Next, slide the free end of the strap down through the quick link, then through the slit on the female end of the parachute clamp, then back on itself through the quick link again. Make sure that the female end of the parachute clamp is oriented to take the forked end correctly so as to form a belt (Pic. 5.) (Also sorry about the glare. My parachute clamp came with a reflector, and it's safer to leave it on than take it off.)
Step 3: The Optional Slide Handle
If you choose to add this feature, now is the time to do it. Adding it later isn't a good option. To make the optional slide handle to the leash, insert the strap length through the opening of the locking slide clamp.
Make sure that the open "jaw" of the slide clamp is facing the belt made in step 2 (Pic. 1.)*
Run the 2' length of 1" strap through the static slits of the slide clamp (Pic. 2) then overlap 1" of one end of the strap and fold it back on itself so the the two ends are flat against each other (Pic. 3) and again using the boxed-X pattern, sew the folded 3-layer square flat (Pics 3&4.) I like having the sewn tab flush against the slide clamp as in picture 5 for comfort, and it probably adds a little stability that way.
*Using the style of slide clamp pictured, if the open jaw faces the dog-end of the leash, any tension at all on the handle will open it and render it useless.
Step 4: The Pooch End
Measure in 4" from the free end of the strap. This is where the swivel hook will go, but if you just put it on at full spread you'd have a frayed end and a freed dog pretty quickly. Pinch the sides together at this point (Pic. 1) and put a single stitch through the edges so the strap forms a tube section, kind of like a rolled tongue. Then flatten the tube so that the stitch is centered to the width of the strap (Pic. 2) and sew the folded piece flat across the first stitch at the 4" mark.
Slide base of the swivel hook down the length of the strap to the stitch (Pic. 4) then fold the outside end at the point half way between where the sides of the flattened tube become the full two inches across and the end (Pic. 5.) Fold this end over the base of the swivel hook and true it up against the strap to the inside of the swivel hook (Pic. 6) then sew the three layers of the strap together with the same boxed-X pattern as before. When you're done, this end should look like picture 7.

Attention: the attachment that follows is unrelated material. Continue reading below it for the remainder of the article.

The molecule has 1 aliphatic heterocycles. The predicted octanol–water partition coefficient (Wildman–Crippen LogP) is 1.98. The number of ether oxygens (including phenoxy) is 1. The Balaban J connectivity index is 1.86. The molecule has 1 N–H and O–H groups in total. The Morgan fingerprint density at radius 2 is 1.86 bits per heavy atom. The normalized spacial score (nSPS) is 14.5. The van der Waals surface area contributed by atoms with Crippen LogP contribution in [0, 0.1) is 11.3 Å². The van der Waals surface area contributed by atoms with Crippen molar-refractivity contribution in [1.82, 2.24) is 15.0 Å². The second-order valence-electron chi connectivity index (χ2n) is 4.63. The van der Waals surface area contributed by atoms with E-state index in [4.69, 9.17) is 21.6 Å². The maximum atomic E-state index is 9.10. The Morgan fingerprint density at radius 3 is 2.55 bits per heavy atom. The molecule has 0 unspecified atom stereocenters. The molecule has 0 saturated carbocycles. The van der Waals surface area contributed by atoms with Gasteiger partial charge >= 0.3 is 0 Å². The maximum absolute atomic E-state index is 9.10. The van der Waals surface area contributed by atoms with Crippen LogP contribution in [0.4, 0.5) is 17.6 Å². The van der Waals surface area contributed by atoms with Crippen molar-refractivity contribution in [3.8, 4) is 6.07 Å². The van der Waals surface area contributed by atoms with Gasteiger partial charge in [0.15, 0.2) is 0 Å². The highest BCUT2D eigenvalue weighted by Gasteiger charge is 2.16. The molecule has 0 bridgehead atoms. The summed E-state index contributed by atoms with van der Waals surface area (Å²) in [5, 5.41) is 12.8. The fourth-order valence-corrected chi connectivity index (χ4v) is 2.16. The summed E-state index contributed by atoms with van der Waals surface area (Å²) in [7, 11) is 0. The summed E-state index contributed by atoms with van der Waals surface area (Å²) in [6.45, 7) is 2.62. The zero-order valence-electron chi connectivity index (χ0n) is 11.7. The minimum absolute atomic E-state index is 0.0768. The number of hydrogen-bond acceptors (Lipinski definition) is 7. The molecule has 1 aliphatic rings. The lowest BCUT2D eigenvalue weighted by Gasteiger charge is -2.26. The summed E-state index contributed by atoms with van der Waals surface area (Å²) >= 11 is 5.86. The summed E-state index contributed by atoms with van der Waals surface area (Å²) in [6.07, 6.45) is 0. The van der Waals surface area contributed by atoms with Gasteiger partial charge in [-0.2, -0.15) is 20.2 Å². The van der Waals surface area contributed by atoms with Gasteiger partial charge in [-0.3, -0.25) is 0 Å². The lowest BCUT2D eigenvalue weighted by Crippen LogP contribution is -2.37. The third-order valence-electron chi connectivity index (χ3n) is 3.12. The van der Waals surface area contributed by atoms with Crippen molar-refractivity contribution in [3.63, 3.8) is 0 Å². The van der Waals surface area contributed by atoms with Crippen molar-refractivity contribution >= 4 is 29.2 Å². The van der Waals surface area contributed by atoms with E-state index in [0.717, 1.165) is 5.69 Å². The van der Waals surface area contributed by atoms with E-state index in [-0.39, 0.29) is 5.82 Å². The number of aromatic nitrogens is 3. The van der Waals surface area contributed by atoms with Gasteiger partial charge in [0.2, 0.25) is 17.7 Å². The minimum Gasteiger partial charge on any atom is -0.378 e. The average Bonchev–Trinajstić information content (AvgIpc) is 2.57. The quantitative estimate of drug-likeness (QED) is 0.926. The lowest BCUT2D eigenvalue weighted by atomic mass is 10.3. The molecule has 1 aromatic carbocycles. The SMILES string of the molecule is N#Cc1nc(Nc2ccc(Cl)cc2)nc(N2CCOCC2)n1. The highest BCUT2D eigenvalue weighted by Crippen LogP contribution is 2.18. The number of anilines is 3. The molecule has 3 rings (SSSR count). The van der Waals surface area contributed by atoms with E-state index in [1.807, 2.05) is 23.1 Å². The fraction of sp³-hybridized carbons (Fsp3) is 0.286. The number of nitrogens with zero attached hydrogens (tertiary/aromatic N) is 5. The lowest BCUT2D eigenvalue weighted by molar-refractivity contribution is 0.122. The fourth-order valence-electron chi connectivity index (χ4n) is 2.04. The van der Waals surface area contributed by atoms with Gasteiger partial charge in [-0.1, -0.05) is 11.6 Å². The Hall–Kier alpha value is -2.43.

Step 5: Use
At this point your Hoomin harness is ready. Belt yourself in and strap the swivel clamp to the dog's harness. If you're using a plain neck collar (or a barbaric choke collar) rather than a chest-and-foreleg harness, remember that it's very easy to pull the collar off of the dog (doing substantial damage to the skin in the case of the choke) using core strength rather than arm strength and that this can be dangerous in high traffic situations or if your dog is prone to escape attempts. (Hint: if your dog is very large or powerful, you may want to augment his end of the harness with another quick link. Leo has charged through more than one of the supplied D-rings on his harnesses.)
If you added the handle, remember to keep it as near the swivel end of the leash as possible and pull directly upwards on it for any breaking effect (sort of like in the opening photo to this 'ible.) Pulling against it with any significant inertia from an angle of less than about 80º is going to result in it sliding away from the dog and toward you. It can be used pretty effectively as a steering mechanism at the lower angles though.
Walk with a confident stride and stop with a medium-wide, springy stance (feet under or outside of your shoulders, knees bent and weight in your leg muscles, not joints.) To stop a jump attempt, you may wish to brace with one foot forward and one behind. Don't lock your legs-keep them loose.
Also, and this is very important, when using this leash (and really any time) PAY ATTENTION TO YOUR SURROUNDINGS. Having your hands free makes it tempting to be oblivious to your environment. I made my leash to save my shoulder from a painful surgery and Galileo from his own worst instincts-not so that I could get the two of us run over while I was sending a text message.
Participated in the
Animal Innovations Contest